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United States v. Smith

United States District Court, N.D. Illinois, Eastern Division

January 12, 2017

UNITED STATES OF AMERICA, Plaintiff,
v.
JOHN SMITH, Defendant.

          ORDER

          Honorable Edmond E. Chang United States District Judge

         Judge Edmond E. Chang Order In July 2014, the jury found Defendant John Smith guilty of all counts in the indictment, comprised of four counts of distributing heroin. 21 U.S.C. § 841(a)(1). R. 70. Smith received a 216-month sentence on each count, to run concurrently. Smith appealed, making an argument as to the conviction, but the Seventh Circuit affirmed the judgment. Pending are two motions that had been held in abeyance during the appeal.

         Section 3582(c). First, Smith moves to reduce his sentence under what he says is an applicable, retroactive reduction to the drug-quantity Sentencing Guidelines. The statutory vehicle for that sort of motion is 18 U.S.C. § 3582(c), which authorizes the Sentencing Commission to give retroactive effect to Guidelines amendments; in turn, the Commission uses Guideline § 1B1.10 to list the retroactive amendments.

         Here, the problem with Smith's request is that the amendment on which he relies-Amendment 782-only lowered the drug-quantity offense level, but Smith's Guidelines range was set by the career-offender Guideline, § 4B1.1. R. 136, Sentencing Tr. at 11. Indeed, Smith's counsel agreed that the career-offender Guideline did apply, id. at 10-11, although naturally Smith argued for a below-range sentence. Thus, the Guidelines range was the product of an offense level 37, criminal history category VI, yielding 360 months to life imprisonment. Amendment 782 does not affect that calculation. The § 3582(c) motion must be denied.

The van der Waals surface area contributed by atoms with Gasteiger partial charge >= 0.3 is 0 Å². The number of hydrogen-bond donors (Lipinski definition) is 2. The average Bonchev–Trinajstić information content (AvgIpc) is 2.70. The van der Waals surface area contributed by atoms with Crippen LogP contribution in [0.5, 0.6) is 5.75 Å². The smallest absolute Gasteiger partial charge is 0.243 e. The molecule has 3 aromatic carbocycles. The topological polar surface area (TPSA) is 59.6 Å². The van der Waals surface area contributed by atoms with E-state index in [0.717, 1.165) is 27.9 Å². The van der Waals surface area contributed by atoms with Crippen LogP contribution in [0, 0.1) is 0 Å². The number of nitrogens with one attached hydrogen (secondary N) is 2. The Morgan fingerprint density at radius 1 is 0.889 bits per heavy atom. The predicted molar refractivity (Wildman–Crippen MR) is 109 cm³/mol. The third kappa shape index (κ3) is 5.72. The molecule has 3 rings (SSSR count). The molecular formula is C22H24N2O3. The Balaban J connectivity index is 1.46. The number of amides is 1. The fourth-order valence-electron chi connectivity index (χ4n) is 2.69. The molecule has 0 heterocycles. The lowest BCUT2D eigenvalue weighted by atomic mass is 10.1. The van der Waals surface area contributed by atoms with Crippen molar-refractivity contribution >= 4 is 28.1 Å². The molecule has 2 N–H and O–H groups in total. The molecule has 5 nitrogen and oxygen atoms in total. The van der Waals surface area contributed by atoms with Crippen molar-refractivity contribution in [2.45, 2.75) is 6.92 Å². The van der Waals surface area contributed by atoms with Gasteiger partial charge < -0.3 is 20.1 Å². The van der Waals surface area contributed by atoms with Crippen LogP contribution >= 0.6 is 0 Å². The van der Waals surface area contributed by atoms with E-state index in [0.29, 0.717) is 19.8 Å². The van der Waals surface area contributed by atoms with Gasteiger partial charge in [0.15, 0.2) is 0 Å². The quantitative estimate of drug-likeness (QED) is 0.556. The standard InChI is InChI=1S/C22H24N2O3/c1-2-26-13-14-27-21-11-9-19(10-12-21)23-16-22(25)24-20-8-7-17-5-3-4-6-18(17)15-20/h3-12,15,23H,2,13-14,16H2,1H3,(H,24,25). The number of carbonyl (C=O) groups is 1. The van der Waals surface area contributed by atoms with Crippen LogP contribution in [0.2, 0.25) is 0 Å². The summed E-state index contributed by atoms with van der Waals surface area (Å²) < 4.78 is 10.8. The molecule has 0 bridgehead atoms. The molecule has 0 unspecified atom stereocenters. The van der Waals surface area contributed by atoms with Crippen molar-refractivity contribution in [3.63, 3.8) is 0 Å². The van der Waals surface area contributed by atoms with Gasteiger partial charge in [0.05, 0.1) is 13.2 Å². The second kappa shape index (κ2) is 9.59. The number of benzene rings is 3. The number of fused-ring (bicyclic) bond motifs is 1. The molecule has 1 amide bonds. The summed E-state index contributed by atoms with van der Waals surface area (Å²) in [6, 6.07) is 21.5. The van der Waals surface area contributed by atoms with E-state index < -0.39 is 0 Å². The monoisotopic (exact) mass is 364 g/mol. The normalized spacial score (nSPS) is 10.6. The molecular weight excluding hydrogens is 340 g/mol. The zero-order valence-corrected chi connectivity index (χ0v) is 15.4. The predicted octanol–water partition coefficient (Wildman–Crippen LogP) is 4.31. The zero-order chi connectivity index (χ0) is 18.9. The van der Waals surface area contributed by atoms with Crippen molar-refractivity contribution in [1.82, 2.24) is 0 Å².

Motion to Clarify. Smith's second motion asks that this Court to “clarify” the 216-month imprisonment sentence so that it runs concurrently with an Indiana drug-trafficking sentence that Smith received after the federal sentencing. R. 147 at 1. Specifically, at the sentencing in this case, it was known to the parties and the Court that Smith faced a pending Indiana state-court prosecution (Smith had not yet been found guilty) for possessing with intent to distribute 3 kilograms of heroin. At the federal sentencing, the government sought to use the Indiana drug trafficking as a fact in aggravation, 18 U.S.C. § 3553(a). R. 136, Sentencing Tr. at 14. On review of the evidence, the Court found that Smith did arrange for a courier to deliver 3 kilos of heroin from Smith to others in Cincinnati. Id. The evidence included car-rental records in Smith's name (the heroin was found in the car), Smith's fingerprint on one of the heroin-package wrappings, the interview reports of two cooperating defendants, and $450, 000 in cash deposits into Smith's business bank account (without corresponding business expenses) over an approximately two-year period. Sentencing Tr. at 16-18.

         In light of all that evidence, the Court took into account the Indiana heroin seizure when fashioning the federal sentence. The Court commented that the defense counsel in the Indiana case could, if Smith were even to be convicted there, try persuading the state judge to give concurrent time. Sentencing Tr. at 19. But during the federal sentencing, Smith did not ask the Court to run the federal sentence concurrent with whatever sentence might be imposed in the Indiana state-court case. Smith makes that request now, in his motion to “clarify” the sentence. R. 147 at 1.